The U.S. Department of Health and Human Services this week announced a pair of initiatives to kick-start development of a standardized electronic medical records system that could be used nationwide. But some top health care companies said it could take years for the envisioned technology to be broadly adopted.
HHS said it has licensed a medical terminology database that was developed by the Northfield, Ill.-based College of American Pathologists and plans to make the technology available without charge throughout the U.S. health care industry.
The agency has also commissioned a unit of the National Academy of Sciences in Washington to design a model electronic patient record that likewise would be offered at no cost for use by companies.
Kaiser Permanente Health Plan Inc. already uses the terminology database chosen by HHS and views the technology as a fundamental component for ensuring that data can be exchanged among the various medical systems in a hospital, said Dr. Louise Liang, senior vice president of clinical support systems at the Oakland, Calif.-based health maintenance organization.
No Overnight Solution
Liang said Kaiser plans to incorporate the database into a new automated medical records system that it’s developing with software from Epic Systems Corp. at a cost of $1.8 billion. “It’s one of the first things we asked (Epic) about,” she said.
The availability of the terminology database in the public domain also should help spur adoption by other health care providers, Liang said. But she predicted that widespread deployment will take as long as five years. “I’m on the pessimistic side,” Liang said.
“This is not going to happen overnight,” agreed Nancy Brown, senior vice president of strategic planning at McKesson Corp.’s Information Solutions division. She said the vendors of medical systems technology will have to link the database to back-end servers and then provide access to the information via middleware. For its part, San Francisco-based McKesson plans over the next two years to gradually add the technology to the systems that it sells, according to Brown.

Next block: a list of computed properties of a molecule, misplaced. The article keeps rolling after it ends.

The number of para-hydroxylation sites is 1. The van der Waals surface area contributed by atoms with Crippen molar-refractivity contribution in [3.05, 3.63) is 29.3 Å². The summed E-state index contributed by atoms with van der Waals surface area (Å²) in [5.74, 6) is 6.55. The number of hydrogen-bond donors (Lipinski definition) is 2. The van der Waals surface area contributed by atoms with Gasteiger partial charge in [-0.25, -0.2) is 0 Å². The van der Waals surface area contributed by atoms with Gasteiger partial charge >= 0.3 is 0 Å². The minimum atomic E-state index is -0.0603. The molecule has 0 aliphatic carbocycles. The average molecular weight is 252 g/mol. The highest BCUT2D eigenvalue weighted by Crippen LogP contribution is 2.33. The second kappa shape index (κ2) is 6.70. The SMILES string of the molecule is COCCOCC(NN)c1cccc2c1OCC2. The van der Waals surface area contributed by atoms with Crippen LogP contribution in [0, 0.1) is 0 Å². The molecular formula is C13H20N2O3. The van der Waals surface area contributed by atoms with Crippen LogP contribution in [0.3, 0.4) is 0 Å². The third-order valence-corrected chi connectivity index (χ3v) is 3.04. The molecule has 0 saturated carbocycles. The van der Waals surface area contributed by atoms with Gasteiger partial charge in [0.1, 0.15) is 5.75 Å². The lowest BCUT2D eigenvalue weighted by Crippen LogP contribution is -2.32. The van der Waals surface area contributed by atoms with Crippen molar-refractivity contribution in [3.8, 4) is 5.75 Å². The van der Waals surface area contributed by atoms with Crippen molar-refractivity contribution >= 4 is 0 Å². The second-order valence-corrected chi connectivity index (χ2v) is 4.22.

The database developed by the College of American Pathologists includes uniform terminology and descriptions for more than 340,000 medical concepts; the collection is formally known as the Systematized Nomenclature of Medicine Clinical Terms.
In addition to releasing the database to health care companies, the government plans to use it within HHS as well as the U.S. Department of Defense and the Department of Veterans Affairs.
The licensing agreement for the technology will be administered by the Bethesda, Md.-based National Library of Medicine (NLM), which is part of HHS. Dr. William Hole, a research medical officer at the NLM, said the database won’t be made available to health care organizations until year’s end because of the need to convert the files into an electronic meta-thesaurus that the HHS unit distributes for use by systems developers.
Meanwhile, HHS said it expects to make the proposed model electronic patient record available to health care companies next year. The model record is being designed by the National Academy of Sciences’ Institute of Medicine and will be submitted for evaluation by Health Level Seven Inc., a health care standards development organization in Ann Arbor, Mich.
Carla Smith, executive vice president of the Healthcare Information and Management Systems Society in Chicago, said she views the two HHS initiatives as “significant steps” toward creating a common infrastructure for automating medical records.
Smith noted that there currently is no such thing as a standard definition of clinical terminology in the health care industry. For example, some doctors use the term “heart attack” on medical charts, while others refer to the attacks as “myocardial infarctions,” she said.
The standards situation is even worse when it comes to the structure of electronic medical records, Smith added.
HHS Secretary Tommy Thompson said in a statement that the agency is looking to help health care companies catch up to industries like financial services in exchanging data electronically — a move that he claimed would improve patient care while reducing medical errors and costs. “Banks and other financial institutions all across the country can talk to each other electronically, which has streamlined customer transactions and reduced errors,” he said. “We want to do the same thing for the American health care system.”